Copyright Greg Stafford

Copyright Greg Stafford


Pendragon is a role playing game that uses the legend of King Arthur as its setting. It is a game I’m particularly fond of mainly because of the skilful use of setting to create a unique and entertaining game.  Its status among gamers is seemingly paradoxical:  On the one hand it has been in print, in various forms, for around 30 years now and it has a small, but devoted following.  On the other hand, it doesn’t have the positive status that its fans think it deserves with quite a few harbouring negative opinions of it.

I was reminded of how some gamers find the game problematic this week when I was tagged in a Facebook post concerning it. A gamer, who I’d never met before, was considering buying Pendragon but wanted “a hack that would make it less of a sausagefest”, i.e., less male dominated.   So let’s deal with that particular elephant in this particular room.  Yes, it is male dominated.  The default character type is a male knight.  Some editions of the rules allow you to play a sorcerer of some kind (Druid, warlock, witch, monk or nun for example) or a Lady or Damosel (on the condition they don’t fight) but for the most part the players are knights, men, all living in a Mediaeval depiction of Dark Age Britain and all part of the Feudal system.  That system underpinned the whole role playing experience in Pendragon.  The characters were knights, mostly born into that class and raised expecting to enter that profession, hold familial lands and enforce the laws of the King (or local lord but in the age of Arthur, he and his Lords are mostly nice, kind and with the interests of their subjects at heart).  Sure, you could be a knight who came up through the ranks of warriors but that was an exception, and you didn’t get the same respect, honour and land that came with those of more noble stock.  You could play an enchanter of some kind, but you then wouldn’t get the power or dynastic aspect of the game the knights would get.  As for women in the game?  Well, options were more challenging there.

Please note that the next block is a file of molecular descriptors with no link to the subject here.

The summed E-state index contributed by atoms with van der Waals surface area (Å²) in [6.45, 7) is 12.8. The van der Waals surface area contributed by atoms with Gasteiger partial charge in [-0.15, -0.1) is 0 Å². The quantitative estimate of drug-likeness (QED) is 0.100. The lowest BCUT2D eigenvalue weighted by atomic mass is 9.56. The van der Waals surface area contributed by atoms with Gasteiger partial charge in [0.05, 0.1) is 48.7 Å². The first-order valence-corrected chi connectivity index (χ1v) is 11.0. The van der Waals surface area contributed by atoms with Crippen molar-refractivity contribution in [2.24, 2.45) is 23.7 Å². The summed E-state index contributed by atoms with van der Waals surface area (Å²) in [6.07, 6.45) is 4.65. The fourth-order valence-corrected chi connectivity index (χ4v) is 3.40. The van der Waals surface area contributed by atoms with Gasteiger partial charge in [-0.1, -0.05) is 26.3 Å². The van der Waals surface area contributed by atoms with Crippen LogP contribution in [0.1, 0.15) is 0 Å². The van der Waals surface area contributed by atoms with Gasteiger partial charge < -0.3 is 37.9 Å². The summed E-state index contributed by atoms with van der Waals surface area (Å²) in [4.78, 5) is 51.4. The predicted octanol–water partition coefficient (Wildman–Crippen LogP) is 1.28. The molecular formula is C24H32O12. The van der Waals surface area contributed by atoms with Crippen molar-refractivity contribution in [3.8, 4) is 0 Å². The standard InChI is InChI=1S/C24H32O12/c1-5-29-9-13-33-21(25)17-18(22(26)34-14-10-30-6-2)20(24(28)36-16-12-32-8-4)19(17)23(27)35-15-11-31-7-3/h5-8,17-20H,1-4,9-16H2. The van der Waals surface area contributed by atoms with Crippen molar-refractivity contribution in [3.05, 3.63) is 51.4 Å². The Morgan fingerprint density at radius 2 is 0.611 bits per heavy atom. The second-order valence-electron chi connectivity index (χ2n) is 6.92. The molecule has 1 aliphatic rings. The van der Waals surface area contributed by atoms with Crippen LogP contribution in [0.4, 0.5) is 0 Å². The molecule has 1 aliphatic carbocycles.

The easiest thing for a female gamer to do is play a male knight character. If that didn’t appeal, then one of the magic character classes were an option; less fighting skills but different abilities to compensate.  Or try to become a non-knight warrior woman of the Amazonian or Saxon variety but that gave you no honour or glory.  Or you could play the classic type of Arthurian woman; unskilled in combat, but skilled in medicine, the arts, politics, some potion brewing, courtly skills and…gasp!…seduction!  True, you’d be sitting on the sidelines during the fights but there was the chance you could show up your thick male colleagues by getting the low down at court.